Some of the country's most traditionally conservative states are at a greater risk of turning purple than the GOP might realize.
More than 25 million new Hispanic and Asian voters could join the electorate by 2020, according to a new study by the Partnership for a New American Economy (PNAE), an advocacy group for immigration reform. That number alone should raise an eyebrow—after all, no president in history has won the popular vote by more than 18 million ballots. But considering how many of those newly minted voters will be casting their ballots in states where the population has long voted Republican, it should also scare the GOP.
Many of those potential new voters could join because they are merely sitting idle—some 10 million Hispanic citizens and 3.6 million Asian American citizens are eligible to vote but have yet to register. Another 6.6 million Hispanics and 1.6 million Asian Americans will have turned 18, and therefore be eligible to vote. And, lastly, some 2 million Hispanics and Asian Americans, respectively, are expected to be naturalized and thus allowed to vote for the first time.
The Republican party performed poorly among both demographics in the last national election—Mitt Romney won just 27 and 26 percent of the Hispanic and Asian vote, respectively. And the party is only going to face more pressure to reverse the trend.
"I think Republicans are ignoring what are very very clear long term problems," said Jeremy Robbins, the executive director of the PNAE. "Really red states are going to be purple states really soon if the Republican party doesn't work to win over Hispanics and Asians."
Specifically, Robbins is talking about Arizona, Texas, and a few other historically conservative states, where the rise in Asian and Hispanic voting populations over the coming six years will be especially significant. In Arizona, for instance, the number of unregistered voters alone is slated to be nearly three times the margin by which Obama lost the state in 2012. In Texas, where Mitt Romney won by more than 1.2 million votes, the number of unregistered voters is roughly twice the margin of loss.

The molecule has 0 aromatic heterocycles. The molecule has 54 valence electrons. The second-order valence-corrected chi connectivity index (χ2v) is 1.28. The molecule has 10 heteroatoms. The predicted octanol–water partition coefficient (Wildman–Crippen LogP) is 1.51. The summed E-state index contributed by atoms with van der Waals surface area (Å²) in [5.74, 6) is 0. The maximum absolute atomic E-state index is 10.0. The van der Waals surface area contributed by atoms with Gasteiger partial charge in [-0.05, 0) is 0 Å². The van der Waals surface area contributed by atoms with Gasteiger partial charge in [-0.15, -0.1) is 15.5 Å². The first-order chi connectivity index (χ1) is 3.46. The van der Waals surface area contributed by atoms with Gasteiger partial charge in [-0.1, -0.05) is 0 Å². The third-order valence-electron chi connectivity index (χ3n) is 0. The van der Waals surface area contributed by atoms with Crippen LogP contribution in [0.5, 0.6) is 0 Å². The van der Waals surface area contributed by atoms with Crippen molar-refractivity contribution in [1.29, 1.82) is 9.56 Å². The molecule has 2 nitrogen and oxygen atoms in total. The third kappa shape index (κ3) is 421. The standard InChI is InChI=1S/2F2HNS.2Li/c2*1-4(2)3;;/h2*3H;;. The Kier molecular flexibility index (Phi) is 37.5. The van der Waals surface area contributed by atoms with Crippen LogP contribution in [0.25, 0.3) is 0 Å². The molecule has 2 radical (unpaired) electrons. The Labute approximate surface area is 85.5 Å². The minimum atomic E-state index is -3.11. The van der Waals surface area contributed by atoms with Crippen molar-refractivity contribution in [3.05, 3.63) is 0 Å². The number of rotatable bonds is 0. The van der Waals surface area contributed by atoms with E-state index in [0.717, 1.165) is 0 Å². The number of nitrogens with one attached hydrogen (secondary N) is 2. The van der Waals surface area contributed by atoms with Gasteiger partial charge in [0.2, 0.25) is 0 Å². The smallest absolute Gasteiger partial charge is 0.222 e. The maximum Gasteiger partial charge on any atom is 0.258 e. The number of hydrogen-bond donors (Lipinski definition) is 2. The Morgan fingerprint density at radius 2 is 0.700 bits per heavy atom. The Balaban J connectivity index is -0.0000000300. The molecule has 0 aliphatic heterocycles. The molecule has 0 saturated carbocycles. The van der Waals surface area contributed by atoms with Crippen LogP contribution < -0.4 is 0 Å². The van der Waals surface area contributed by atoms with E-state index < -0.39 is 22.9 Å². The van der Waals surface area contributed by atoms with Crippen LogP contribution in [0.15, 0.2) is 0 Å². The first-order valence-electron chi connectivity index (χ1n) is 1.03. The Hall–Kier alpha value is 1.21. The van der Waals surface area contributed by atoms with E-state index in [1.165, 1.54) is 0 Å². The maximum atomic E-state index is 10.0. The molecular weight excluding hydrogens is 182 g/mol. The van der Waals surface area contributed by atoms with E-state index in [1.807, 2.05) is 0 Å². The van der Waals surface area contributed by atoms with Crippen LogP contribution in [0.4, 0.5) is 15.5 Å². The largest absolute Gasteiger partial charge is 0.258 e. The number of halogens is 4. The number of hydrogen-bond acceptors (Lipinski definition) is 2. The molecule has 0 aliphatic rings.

In 11 of the 18 states the study analyzed, the number of potential new Asian and Hispanic voters that will exist in 2020 either meets or exceeds the margin by which Obama lost those states in 2012.
Potential voters aren't, of course, the same thing as actual votes. Just under 50 percent of eligible Asian Americans and Hispanics voted in the last election. Depending on the percentage that vote for the Democratic party in the future, the growing pool of the two demographics could hurt the Republican party in a few key states. If the two groups vote as they did in 2012, for instance, the impact could be significant—Republicans could see almost all of their voting advantage wither away in Arizona by 2020, and about half of their lead in Texas slip away over the same period.
"The worst case scenario is a bad one for Republicans," said Robbins.
The rising number of eligible Hispanic and Asian American voters, however, could pose a much smaller threat to key red states if the Republican party works to win back those demographics' favor. In 2004, after all, George W. Bush managed to win more than 40 percent of both the Hispanic and Asian American vote.
The study's findings are consistent with a view that some GOP strategists hold, which is that ignoring Hispanics could mean never winning the White House again. Among those strategists is former John McCain senior adviser Steve Schmidt, who has said the party will need at least 40 percent of the Latino vote to win back the White House.
The importance of wooing Latino voters on the national level, however, is arguably less important than the Republican party's ability to earn them in a handful of traditionally conservative states. "The Hispanic vote could soon decide elections in places like North Carolina and Georgia," said Alfonso Aguilar, executive director of the American Principles in Action's Latino Partnership, which aims to engage Latinos in the conservative movement. "Even states like Arizona and Texas could become purple too."
Despite what appears to be a left-ward trend within the Hispanic and Asian American populations, there's reason to believe that earning a larger share of the Asian American and Hispanic vote isn't outside of the Republican party's reach.
"What people get wrong is that they assume that naturally Hispanics are going to vote with the Democratic party, " said Aguilar.
The same could arguably be true of Asian Americans. Recent polls have found that more than half of Asians—roughly 55 percent—identify with neither party, and roughly 50 percent of Latinos have cast a ballot for a Republican candidate in the past. Appealing to the issues that matter to America's Hispanic and Asian American populations could have a profound impact on how the two demographics vote in 2016, 2020, and beyond.
"I absolutely think they [the Republican party] can get back to their 2004 numbers," said Robbins. "In fact, I think they could surpass them."